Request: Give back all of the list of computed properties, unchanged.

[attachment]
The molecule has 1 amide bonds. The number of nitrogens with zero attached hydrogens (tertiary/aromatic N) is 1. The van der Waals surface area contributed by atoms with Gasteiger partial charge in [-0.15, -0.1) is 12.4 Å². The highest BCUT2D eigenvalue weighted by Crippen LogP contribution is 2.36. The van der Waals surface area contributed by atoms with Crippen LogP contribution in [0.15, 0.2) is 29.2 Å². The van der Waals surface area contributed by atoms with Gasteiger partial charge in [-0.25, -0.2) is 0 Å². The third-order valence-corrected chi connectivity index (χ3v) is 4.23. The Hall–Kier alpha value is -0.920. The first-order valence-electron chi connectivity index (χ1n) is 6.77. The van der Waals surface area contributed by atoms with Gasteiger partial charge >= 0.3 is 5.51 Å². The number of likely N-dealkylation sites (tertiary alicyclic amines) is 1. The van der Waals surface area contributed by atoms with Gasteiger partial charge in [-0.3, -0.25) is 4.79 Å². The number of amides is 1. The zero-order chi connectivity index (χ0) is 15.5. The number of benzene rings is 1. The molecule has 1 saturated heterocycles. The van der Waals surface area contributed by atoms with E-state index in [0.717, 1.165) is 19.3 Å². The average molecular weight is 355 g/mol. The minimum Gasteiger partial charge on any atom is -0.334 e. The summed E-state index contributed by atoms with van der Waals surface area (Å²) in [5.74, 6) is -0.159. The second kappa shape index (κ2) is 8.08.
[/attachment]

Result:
The molecule has 1 amide bonds. The number of nitrogens with zero attached hydrogens (tertiary/aromatic N) is 1. The van der Waals surface area contributed by atoms with Gasteiger partial charge in [-0.15, -0.1) is 12.4 Å². The highest BCUT2D eigenvalue weighted by Crippen LogP contribution is 2.36. The van der Waals surface area contributed by atoms with Crippen LogP contribution in [0.15, 0.2) is 29.2 Å². The van der Waals surface area contributed by atoms with Gasteiger partial charge in [-0.25, -0.2) is 0 Å². The third-order valence-corrected chi connectivity index (χ3v) is 4.23. The Hall–Kier alpha value is -0.920. The first-order valence-electron chi connectivity index (χ1n) is 6.77. The van der Waals surface area contributed by atoms with Gasteiger partial charge >= 0.3 is 5.51 Å². The number of likely N-dealkylation sites (tertiary alicyclic amines) is 1. The van der Waals surface area contributed by atoms with Gasteiger partial charge in [-0.3, -0.25) is 4.79 Å². The number of amides is 1. The zero-order chi connectivity index (χ0) is 15.5. The number of benzene rings is 1. The molecule has 1 saturated heterocycles. The van der Waals surface area contributed by atoms with E-state index in [0.717, 1.165) is 19.3 Å². The average molecular weight is 355 g/mol. The minimum Gasteiger partial charge on any atom is -0.334 e. The summed E-state index contributed by atoms with van der Waals surface area (Å²) in [5.74, 6) is -0.159. The second kappa shape index (κ2) is 8.08.